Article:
This study included 746 adults. Participants had a mean (SD) age of 71.0 (7.8) years, 480 (64.3%) were women, and 154 (20.6%) met clinical criteria for AD. Associations were observed between CSF and plasma P-tau181 (r = .47 [95% CI, 0.32-0.60]), NfL (r = 0.57 [95% CI, 0.44-0.68]), and P-tau181/Aβ42 (r = 0.44 [95% CI, 0.29-0.58]). For AD defined by CSF biomarkers, plasma P-tau181 and P-tau181/Aβ42 provided biological evidence of AD. Among individuals judged to be clinically healthy without dementia, biomarker-positive status was determined by plasma P-tau181 for 133 (22.7%) and by plasma P-tau181/Aβ42 for 104 (17.7%). Among individuals with clinically diagnosed AD, 69 (45.4%) had plasma P-tau181 levels and 89 (58.9%) had P-tau181/Aβ42 levels that were inconsistent with AD. Individuals with biomarker-negative clinical AD status tended to have lower levels of education, were less likely to carry APOE-ε4 alleles, and had lower levels of GFAP and NfL than individuals with biomarker-positive clinical AD.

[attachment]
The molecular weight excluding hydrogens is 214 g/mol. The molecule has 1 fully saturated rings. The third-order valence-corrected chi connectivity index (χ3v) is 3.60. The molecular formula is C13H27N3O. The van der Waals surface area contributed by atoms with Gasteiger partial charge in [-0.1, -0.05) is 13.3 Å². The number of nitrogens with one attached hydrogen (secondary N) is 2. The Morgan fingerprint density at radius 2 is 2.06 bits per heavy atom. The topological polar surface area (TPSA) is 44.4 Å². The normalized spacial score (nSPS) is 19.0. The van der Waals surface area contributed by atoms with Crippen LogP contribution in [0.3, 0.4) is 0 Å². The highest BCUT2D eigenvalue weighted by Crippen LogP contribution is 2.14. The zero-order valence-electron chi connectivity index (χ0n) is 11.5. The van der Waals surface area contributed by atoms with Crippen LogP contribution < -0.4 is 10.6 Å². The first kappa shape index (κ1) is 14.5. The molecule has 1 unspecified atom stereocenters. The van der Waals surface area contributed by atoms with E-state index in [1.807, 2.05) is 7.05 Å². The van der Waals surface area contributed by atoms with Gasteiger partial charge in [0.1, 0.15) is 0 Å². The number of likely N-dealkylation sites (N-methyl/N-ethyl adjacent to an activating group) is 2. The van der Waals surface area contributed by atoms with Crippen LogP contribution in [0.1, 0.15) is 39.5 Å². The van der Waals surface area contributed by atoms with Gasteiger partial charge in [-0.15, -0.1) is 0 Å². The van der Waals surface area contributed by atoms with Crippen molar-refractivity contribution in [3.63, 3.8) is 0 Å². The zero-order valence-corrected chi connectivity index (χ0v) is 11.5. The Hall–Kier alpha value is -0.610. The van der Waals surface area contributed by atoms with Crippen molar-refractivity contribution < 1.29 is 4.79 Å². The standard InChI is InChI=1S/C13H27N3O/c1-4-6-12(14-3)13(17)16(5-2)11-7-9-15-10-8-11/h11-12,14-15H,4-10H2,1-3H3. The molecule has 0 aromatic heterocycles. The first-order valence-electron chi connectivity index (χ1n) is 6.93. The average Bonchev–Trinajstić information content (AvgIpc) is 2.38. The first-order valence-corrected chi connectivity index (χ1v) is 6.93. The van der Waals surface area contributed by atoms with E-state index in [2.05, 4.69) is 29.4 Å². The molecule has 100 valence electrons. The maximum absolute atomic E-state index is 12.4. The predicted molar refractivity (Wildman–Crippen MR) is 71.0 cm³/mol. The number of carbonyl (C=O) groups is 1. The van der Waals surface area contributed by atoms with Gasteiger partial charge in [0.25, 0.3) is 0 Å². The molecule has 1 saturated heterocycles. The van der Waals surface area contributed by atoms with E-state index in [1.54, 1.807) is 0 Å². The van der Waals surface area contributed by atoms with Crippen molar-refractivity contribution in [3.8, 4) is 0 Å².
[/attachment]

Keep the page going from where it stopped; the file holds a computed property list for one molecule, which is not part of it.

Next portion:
Conclusions and Relevance
In this cross-sectional study, plasma P-tau181 and P-tau181/Aβ42 measurements correctly classified Caribbean Hispanic individuals with and without AD. However, plasma biomarkers identified individuals without dementia with biological evidence of AD, and a portion of those with dementia whose AD biomarker profile was negative. These results suggest that plasma biomarkers can augment detection of preclinical AD among asymptomatic individuals and improve the specificity of AD diagnosis.